Is Writing a Worthless Check a Crime in Florida?

Florida law prohibits someone from writing or passing a check when they know that the account on which the check is drawn has insufficient funds to cover the amount of the check. That seems simple enough. But the law is actually more complicated than that. 


Here at Stechschulte Nell Criminal Defense law firm in Tampa, we know that people often write “bad” checks or use their debit cards without any intent to defraud or steal from anyone. Instead, some of our law-abiding neighbors sometimes forget to balance their checkbook or assume that a deposited check cleared before it has, or were accidentally overdrawn on their checking account. It’s not a crime to make a mistake. But you need to know the consequences that can result from repeated carelessness. 



The Florida Worthless Check Law 


The key difference between a mistake and a crime is the intent of the person who wrote or passed the check. F.S. § 832.05 (2)(a) provides that, 


“it is unlawful for any person, firm, or corporation to draw, make, utter, issue, or deliver to another any check, draft, or other written order on any bank or depository, or to use a debit card, for the payment of money or its equivalent, knowing at the time of the drawing, making, uttering, issuing, or delivering such check or draft, or at the time of using such debit card, that the maker or drawer thereof has not sufficient funds on deposit in or credit with such bank or depository with which to pay the same on presentation[.]” 


It is not unlawful, however, when the person accepting the check knows or was expressly notified before accepting the check that the check was not covered by sufficient funds on deposit in the account. It’s also not unlawful when the person accepting the check “has reason to believe” that the person drawing the check doesn’t have enough money in the account to cover the check.  


Who Would Accept a Check Knowing There Are Insufficient Funds? 


Writing a check when you know there are insufficient funds in the account sounds like it would never be legal. But many people who are familiar with one another accept checks and agree to wait before depositing the check. It may be a courtesy to the person writing the check, whom they know and whom they trust to deposit the money very soon after writing the check. If the person writing the check never deposits the money to cover the check, the Florida worthless check law does not apply and they may not be prosecuted.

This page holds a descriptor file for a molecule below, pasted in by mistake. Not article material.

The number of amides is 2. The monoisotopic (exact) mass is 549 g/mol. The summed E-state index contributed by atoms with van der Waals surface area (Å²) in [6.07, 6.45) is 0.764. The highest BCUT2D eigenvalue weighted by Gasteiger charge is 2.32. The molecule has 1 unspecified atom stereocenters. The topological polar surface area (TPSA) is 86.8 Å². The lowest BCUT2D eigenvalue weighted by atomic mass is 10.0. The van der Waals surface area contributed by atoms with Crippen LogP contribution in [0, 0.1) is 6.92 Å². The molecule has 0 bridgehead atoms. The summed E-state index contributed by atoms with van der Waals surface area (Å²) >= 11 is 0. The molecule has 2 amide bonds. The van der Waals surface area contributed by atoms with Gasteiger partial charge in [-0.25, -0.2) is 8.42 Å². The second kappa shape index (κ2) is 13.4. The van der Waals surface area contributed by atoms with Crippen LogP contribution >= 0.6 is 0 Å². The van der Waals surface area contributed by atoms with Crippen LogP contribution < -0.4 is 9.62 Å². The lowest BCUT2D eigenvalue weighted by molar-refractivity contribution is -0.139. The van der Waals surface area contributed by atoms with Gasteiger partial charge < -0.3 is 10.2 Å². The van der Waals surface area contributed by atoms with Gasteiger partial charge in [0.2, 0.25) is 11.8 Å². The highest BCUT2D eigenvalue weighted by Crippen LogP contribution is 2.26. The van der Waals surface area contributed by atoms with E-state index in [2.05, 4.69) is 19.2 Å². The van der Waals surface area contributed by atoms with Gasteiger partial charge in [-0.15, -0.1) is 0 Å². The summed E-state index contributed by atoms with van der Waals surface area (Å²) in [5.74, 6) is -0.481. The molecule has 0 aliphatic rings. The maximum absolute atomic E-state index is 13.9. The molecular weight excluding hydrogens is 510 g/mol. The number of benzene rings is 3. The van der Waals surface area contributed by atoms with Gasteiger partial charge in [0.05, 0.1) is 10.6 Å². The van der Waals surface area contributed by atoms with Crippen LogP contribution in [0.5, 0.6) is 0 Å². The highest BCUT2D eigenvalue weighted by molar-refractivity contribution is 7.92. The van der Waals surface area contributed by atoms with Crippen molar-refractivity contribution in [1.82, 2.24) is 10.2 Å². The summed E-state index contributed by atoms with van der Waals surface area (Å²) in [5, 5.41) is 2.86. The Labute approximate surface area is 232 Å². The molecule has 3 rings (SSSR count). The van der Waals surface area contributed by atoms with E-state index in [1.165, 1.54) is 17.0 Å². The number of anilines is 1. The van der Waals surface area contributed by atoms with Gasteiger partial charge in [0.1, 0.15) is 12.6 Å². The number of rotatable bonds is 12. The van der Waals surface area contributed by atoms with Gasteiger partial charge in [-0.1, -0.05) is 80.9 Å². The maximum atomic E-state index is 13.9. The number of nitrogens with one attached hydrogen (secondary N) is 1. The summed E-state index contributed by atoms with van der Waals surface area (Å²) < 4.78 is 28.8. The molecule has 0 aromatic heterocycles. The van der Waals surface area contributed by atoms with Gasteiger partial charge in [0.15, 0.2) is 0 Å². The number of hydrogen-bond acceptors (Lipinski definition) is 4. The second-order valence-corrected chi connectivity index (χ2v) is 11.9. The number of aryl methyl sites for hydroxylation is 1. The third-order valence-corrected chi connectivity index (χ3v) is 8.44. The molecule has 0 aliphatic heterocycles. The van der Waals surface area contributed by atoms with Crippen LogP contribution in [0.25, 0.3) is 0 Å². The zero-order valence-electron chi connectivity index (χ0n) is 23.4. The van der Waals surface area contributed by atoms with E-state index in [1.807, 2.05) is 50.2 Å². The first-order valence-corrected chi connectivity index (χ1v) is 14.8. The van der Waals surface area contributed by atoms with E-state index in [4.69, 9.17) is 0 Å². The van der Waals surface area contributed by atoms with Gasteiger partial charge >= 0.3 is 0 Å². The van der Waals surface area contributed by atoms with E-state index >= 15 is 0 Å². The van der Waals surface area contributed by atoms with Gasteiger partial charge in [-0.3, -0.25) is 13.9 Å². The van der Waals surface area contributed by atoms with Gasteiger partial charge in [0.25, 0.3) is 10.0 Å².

Post-Dated Checks are another example in which someone accepts a check knowing that there probably is not enough money in the account to cover the check. Post-dating a check is actually a contract to pay later. By being post-dated, the check does not become valid until that future date. Until then, it is merely a promissory note. If the check ultimately bounces, it’s a civil matter. It’s not a crime. 


The Law Presumes Wrongful Intent (Rebuttable) 


The law in Florida creates a rebuttable presumption that the person who wrote the bad check knew the account had insufficient funds. Unless a person makes good on the bad check, they wrote by making restitution within 15 days of receiving notice that the check bounced, the law permits criminal prosecution to begin. The 15-day grace period allows a person who innocently or mistakenly wrote the check without sufficient funds to make restitution for the check, along with any additional bank fees incurred by the person who accepted the check.